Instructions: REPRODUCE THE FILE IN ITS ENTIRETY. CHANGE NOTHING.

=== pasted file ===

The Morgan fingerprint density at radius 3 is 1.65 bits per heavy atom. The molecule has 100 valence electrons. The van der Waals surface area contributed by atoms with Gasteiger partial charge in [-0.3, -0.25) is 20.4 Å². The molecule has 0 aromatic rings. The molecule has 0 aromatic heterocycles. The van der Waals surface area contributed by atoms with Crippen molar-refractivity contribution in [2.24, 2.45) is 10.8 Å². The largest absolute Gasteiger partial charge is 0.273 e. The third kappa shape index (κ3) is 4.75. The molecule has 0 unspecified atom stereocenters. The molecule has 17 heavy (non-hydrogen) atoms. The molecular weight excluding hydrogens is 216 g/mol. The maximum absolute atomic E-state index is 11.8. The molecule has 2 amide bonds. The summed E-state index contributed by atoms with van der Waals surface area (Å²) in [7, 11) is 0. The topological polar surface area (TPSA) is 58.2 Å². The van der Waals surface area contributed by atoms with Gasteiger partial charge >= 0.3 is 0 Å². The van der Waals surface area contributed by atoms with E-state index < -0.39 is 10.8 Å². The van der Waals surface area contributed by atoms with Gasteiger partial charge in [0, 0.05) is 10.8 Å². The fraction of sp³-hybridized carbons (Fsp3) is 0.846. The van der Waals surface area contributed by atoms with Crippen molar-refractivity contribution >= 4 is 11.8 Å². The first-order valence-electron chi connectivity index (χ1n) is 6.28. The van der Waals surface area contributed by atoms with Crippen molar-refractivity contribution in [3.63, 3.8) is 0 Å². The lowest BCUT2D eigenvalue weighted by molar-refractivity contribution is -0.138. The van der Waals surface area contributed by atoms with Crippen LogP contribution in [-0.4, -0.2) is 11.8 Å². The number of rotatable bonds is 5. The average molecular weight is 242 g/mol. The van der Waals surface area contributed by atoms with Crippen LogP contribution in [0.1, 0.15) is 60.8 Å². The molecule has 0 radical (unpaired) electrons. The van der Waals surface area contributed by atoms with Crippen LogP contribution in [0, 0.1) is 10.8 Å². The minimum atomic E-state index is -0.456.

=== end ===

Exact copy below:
The Morgan fingerprint density at radius 3 is 1.65 bits per heavy atom. The molecule has 100 valence electrons. The van der Waals surface area contributed by atoms with Gasteiger partial charge in [-0.3, -0.25) is 20.4 Å². The molecule has 0 aromatic rings. The molecule has 0 aromatic heterocycles. The van der Waals surface area contributed by atoms with Crippen molar-refractivity contribution in [2.24, 2.45) is 10.8 Å². The largest absolute Gasteiger partial charge is 0.273 e. The third kappa shape index (κ3) is 4.75. The molecule has 0 unspecified atom stereocenters. The molecule has 17 heavy (non-hydrogen) atoms. The molecular weight excluding hydrogens is 216 g/mol. The maximum absolute atomic E-state index is 11.8. The molecule has 2 amide bonds. The summed E-state index contributed by atoms with van der Waals surface area (Å²) in [7, 11) is 0. The topological polar surface area (TPSA) is 58.2 Å². The van der Waals surface area contributed by atoms with Gasteiger partial charge >= 0.3 is 0 Å². The van der Waals surface area contributed by atoms with E-state index < -0.39 is 10.8 Å². The van der Waals surface area contributed by atoms with Gasteiger partial charge in [0, 0.05) is 10.8 Å². The fraction of sp³-hybridized carbons (Fsp3) is 0.846. The van der Waals surface area contributed by atoms with Crippen molar-refractivity contribution >= 4 is 11.8 Å². The first-order valence-electron chi connectivity index (χ1n) is 6.28. The van der Waals surface area contributed by atoms with Crippen molar-refractivity contribution in [3.63, 3.8) is 0 Å². The lowest BCUT2D eigenvalue weighted by molar-refractivity contribution is -0.138. The van der Waals surface area contributed by atoms with Crippen LogP contribution in [-0.4, -0.2) is 11.8 Å². The number of rotatable bonds is 5. The average molecular weight is 242 g/mol. The van der Waals surface area contributed by atoms with Crippen LogP contribution in [0.1, 0.15) is 60.8 Å². The molecule has 0 radical (unpaired) electrons. The van der Waals surface area contributed by atoms with Crippen LogP contribution in [0, 0.1) is 10.8 Å². The minimum atomic E-state index is -0.456.